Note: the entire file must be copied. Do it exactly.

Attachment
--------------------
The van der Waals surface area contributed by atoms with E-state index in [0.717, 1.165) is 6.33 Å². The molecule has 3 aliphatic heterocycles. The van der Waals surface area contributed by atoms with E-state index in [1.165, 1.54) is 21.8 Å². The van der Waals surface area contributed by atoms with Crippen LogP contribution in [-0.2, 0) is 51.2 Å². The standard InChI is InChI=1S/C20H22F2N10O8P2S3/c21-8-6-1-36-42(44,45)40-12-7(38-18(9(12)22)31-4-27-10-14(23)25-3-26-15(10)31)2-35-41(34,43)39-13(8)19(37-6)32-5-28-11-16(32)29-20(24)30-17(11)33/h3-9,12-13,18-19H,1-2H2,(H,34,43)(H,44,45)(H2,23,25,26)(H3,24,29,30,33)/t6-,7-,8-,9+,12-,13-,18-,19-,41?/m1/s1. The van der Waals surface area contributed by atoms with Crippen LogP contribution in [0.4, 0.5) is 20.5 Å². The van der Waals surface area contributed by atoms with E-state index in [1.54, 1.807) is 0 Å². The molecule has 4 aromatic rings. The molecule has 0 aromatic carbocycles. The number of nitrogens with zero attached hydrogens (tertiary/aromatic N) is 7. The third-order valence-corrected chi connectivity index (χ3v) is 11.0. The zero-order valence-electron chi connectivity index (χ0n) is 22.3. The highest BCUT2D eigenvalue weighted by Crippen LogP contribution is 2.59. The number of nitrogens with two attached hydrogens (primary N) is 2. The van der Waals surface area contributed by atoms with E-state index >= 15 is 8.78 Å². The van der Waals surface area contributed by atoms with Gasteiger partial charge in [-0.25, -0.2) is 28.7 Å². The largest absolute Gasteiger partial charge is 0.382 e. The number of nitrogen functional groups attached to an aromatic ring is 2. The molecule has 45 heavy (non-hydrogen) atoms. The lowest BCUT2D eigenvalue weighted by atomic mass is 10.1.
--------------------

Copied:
The van der Waals surface area contributed by atoms with E-state index in [0.717, 1.165) is 6.33 Å². The molecule has 3 aliphatic heterocycles. The van der Waals surface area contributed by atoms with E-state index in [1.165, 1.54) is 21.8 Å². The van der Waals surface area contributed by atoms with Crippen LogP contribution in [-0.2, 0) is 51.2 Å². The standard InChI is InChI=1S/C20H22F2N10O8P2S3/c21-8-6-1-36-42(44,45)40-12-7(38-18(9(12)22)31-4-27-10-14(23)25-3-26-15(10)31)2-35-41(34,43)39-13(8)19(37-6)32-5-28-11-16(32)29-20(24)30-17(11)33/h3-9,12-13,18-19H,1-2H2,(H,34,43)(H,44,45)(H2,23,25,26)(H3,24,29,30,33)/t6-,7-,8-,9+,12-,13-,18-,19-,41?/m1/s1. The van der Waals surface area contributed by atoms with Crippen LogP contribution in [0.4, 0.5) is 20.5 Å². The van der Waals surface area contributed by atoms with E-state index in [1.54, 1.807) is 0 Å². The molecule has 4 aromatic rings. The molecule has 0 aromatic carbocycles. The number of nitrogens with zero attached hydrogens (tertiary/aromatic N) is 7. The third-order valence-corrected chi connectivity index (χ3v) is 11.0. The zero-order valence-electron chi connectivity index (χ0n) is 22.3. The highest BCUT2D eigenvalue weighted by Crippen LogP contribution is 2.59. The number of nitrogens with two attached hydrogens (primary N) is 2. The van der Waals surface area contributed by atoms with E-state index >= 15 is 8.78 Å². The van der Waals surface area contributed by atoms with Gasteiger partial charge in [-0.25, -0.2) is 28.7 Å². The largest absolute Gasteiger partial charge is 0.382 e. The number of nitrogen functional groups attached to an aromatic ring is 2. The molecule has 45 heavy (non-hydrogen) atoms. The lowest BCUT2D eigenvalue weighted by atomic mass is 10.1.